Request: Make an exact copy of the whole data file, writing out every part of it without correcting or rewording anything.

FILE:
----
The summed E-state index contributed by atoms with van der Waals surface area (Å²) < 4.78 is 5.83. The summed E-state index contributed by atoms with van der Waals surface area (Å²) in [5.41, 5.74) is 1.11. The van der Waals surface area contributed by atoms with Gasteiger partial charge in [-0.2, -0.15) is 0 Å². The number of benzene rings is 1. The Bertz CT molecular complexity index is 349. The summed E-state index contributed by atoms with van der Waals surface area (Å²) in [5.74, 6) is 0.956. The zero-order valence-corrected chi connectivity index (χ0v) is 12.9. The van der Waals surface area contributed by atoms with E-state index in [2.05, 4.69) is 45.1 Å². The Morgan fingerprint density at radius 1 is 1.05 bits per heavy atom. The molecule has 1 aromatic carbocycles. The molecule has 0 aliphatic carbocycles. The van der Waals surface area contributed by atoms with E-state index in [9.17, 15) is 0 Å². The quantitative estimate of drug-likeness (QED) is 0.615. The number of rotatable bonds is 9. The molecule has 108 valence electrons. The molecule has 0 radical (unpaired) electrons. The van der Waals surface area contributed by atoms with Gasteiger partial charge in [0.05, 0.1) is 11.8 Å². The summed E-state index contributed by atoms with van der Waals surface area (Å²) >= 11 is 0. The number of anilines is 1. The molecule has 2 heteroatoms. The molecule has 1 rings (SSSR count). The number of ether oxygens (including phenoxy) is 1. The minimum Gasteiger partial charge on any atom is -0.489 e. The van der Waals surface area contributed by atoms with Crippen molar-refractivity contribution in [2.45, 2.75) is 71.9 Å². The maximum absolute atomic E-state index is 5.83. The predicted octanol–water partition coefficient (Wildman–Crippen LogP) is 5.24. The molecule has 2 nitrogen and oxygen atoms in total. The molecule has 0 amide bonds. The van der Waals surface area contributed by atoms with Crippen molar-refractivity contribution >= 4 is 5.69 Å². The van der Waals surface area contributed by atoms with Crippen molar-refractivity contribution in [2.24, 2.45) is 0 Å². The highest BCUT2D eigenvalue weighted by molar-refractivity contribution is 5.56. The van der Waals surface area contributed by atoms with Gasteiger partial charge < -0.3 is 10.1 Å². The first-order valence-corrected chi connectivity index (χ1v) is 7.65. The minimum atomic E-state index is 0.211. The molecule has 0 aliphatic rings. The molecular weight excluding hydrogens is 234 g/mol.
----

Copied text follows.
The summed E-state index contributed by atoms with van der Waals surface area (Å²) < 4.78 is 5.83. The summed E-state index contributed by atoms with van der Waals surface area (Å²) in [5.41, 5.74) is 1.11. The van der Waals surface area contributed by atoms with Gasteiger partial charge in [-0.2, -0.15) is 0 Å². The number of benzene rings is 1. The Bertz CT molecular complexity index is 349. The summed E-state index contributed by atoms with van der Waals surface area (Å²) in [5.74, 6) is 0.956. The zero-order valence-corrected chi connectivity index (χ0v) is 12.9. The van der Waals surface area contributed by atoms with E-state index in [2.05, 4.69) is 45.1 Å². The Morgan fingerprint density at radius 1 is 1.05 bits per heavy atom. The molecule has 1 aromatic carbocycles. The molecule has 0 aliphatic carbocycles. The van der Waals surface area contributed by atoms with E-state index in [9.17, 15) is 0 Å². The quantitative estimate of drug-likeness (QED) is 0.615. The number of rotatable bonds is 9. The molecule has 108 valence electrons. The molecule has 0 radical (unpaired) electrons. The van der Waals surface area contributed by atoms with Gasteiger partial charge in [0.05, 0.1) is 11.8 Å². The summed E-state index contributed by atoms with van der Waals surface area (Å²) >= 11 is 0. The number of anilines is 1. The molecule has 2 heteroatoms. The molecule has 1 rings (SSSR count). The number of ether oxygens (including phenoxy) is 1. The minimum Gasteiger partial charge on any atom is -0.489 e. The van der Waals surface area contributed by atoms with Crippen molar-refractivity contribution in [2.45, 2.75) is 71.9 Å². The maximum absolute atomic E-state index is 5.83. The predicted octanol–water partition coefficient (Wildman–Crippen LogP) is 5.24. The molecule has 2 nitrogen and oxygen atoms in total. The molecule has 0 amide bonds. The van der Waals surface area contributed by atoms with Crippen molar-refractivity contribution >= 4 is 5.69 Å². The van der Waals surface area contributed by atoms with Crippen molar-refractivity contribution in [2.24, 2.45) is 0 Å². The highest BCUT2D eigenvalue weighted by molar-refractivity contribution is 5.56. The van der Waals surface area contributed by atoms with Gasteiger partial charge < -0.3 is 10.1 Å². The first-order valence-corrected chi connectivity index (χ1v) is 7.65. The minimum atomic E-state index is 0.211. The molecule has 0 aliphatic rings. The molecular weight excluding hydrogens is 234 g/mol.